If statistics are anything to go by, we don’t know our neighbours like we used to. In fact, around 50% of Britons have reported not knowing their neighbours’ first names.
Couple this with the news that two-fifths of older people say their TV is their main source of company and it’s clear that local communities are not as close as they once were.
But in many areas across Scotland, a group called MealMakers are reviving the sense of community through a simple but significant activity: “neighbours sharing food with neighbours”.
In a bid to tackle both food poverty and loneliness in elderly citizens, MealMakers have devised an initiative for connecting individuals through home cooking. Getting involved is easy; volunteer chefs register their interest online, before the team match them with an older neighbour who would appreciate a home-cooked meal.
Stuart Mills, development officer at MealMakers, explains the motivations behind the team hoping to bring back some community spirit: “We wanted to find a way where if people didn’t necessarily know an older neighbour in their local area, they would still have the opportunity to get to know them and be able to help out in that kind of way.”
A subsidary of the award-winning charity Foodtrain, the scheme started in Dundee in 2014, and has since been rolled out across Edinburgh, Stirling, Renfrewshire, Perth and Kinross, West Lothian and Glasgow, where MealMakers HQ is based. There’s no slowing them down; a new branch is planned for the Scottish Borders, suggesting that there’s more need for the compassionate enterprise than ever before.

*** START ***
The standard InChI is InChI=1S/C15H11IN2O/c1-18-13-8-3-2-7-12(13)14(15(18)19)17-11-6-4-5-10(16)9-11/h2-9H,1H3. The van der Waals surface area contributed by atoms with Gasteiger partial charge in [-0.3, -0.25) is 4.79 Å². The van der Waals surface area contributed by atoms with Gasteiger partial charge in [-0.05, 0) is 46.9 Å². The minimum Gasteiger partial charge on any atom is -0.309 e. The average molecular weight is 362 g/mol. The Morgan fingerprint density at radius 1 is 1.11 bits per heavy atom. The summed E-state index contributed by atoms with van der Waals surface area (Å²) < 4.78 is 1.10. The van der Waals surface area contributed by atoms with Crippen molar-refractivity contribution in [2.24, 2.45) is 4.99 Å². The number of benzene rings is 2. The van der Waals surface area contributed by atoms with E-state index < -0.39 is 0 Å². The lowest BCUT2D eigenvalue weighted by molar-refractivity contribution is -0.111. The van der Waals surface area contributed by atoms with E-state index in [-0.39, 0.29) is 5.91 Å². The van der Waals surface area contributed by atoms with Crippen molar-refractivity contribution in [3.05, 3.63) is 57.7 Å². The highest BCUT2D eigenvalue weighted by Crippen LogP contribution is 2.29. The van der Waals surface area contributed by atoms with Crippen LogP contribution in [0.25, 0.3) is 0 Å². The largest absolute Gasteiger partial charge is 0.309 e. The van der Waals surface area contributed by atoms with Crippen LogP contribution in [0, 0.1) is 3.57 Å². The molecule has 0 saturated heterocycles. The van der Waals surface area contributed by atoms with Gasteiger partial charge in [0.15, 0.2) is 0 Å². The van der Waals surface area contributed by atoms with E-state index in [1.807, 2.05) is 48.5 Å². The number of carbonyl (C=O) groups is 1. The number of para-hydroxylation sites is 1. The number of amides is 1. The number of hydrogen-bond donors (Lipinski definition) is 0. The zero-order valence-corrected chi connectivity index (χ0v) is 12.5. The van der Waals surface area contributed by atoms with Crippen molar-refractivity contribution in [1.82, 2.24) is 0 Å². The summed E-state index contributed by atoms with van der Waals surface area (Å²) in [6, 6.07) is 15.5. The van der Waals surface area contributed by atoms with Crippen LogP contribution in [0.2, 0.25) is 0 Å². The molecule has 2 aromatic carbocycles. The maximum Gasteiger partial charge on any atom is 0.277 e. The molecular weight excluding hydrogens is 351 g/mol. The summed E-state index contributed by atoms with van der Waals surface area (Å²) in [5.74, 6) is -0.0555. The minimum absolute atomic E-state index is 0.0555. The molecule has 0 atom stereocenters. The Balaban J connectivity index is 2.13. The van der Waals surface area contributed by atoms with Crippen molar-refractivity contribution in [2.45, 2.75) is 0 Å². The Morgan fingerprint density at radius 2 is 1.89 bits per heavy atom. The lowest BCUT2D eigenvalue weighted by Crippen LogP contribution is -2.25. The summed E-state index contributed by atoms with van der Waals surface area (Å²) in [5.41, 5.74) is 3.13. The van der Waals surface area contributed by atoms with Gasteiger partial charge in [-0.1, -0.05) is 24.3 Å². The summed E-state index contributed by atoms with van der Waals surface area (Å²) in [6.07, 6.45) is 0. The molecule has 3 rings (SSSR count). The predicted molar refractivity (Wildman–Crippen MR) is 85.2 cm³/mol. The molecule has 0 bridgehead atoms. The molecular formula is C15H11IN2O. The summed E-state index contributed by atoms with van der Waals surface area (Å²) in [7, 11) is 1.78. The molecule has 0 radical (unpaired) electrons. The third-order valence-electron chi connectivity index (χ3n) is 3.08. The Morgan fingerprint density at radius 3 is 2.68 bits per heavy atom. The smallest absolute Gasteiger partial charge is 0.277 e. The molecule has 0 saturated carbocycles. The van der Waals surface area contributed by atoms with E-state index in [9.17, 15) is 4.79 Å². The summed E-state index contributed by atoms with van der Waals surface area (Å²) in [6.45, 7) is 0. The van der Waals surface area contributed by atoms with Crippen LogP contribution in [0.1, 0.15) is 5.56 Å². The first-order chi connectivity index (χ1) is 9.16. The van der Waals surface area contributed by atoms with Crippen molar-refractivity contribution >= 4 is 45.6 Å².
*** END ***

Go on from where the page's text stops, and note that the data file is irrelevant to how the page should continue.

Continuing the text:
Stuart highlights how the scheme can benefit older people both physically and emotionally: “There might be an older person who may not have had children or does have children who have moved away or might not have someone there for them in their local community. It’s a real nice opportunity for them to get to meet someone, have conversation, companionship and access to nice, fresh food.”
While only less than three years into the venture, the MealMakers initiative has been successful in creating new bonds between community members through genuinely hearty food. Through the scheme, 379 meal-share pairings have been made through the project, 5,158 meals have been shared, and the total time of each visit combined adds up to 4,943 hours. The team gather their stats at the end of the month, so these impressive figures are accurate as of April 1.
One of these pairings met at the beginning of 2015 in Dundee, and have since gone on to share an impressive 100 meals together.
Stuart describes the recipient’s situation before he was matched with his neighbour: “He was recently widowed and wasn’t coping very well. One of the big reasons for that was because he’d never had any cooking skills, his wife was the sole cook in their relationship and they didn’t have any children. He had been living off jam sandwiches for breakfast, lunch and dinner.”
Thanks to the pairing by MealMakers, this man doesn’t just have the pleasure of enjoying new foods; he has found a new companion in a time of strife, highlighting the exceptional impact the scheme can make in the lives of those who are in need of both.
If you’re a cook who fancies getting involved with MealMakers, it couldn’t be simpler. Just go here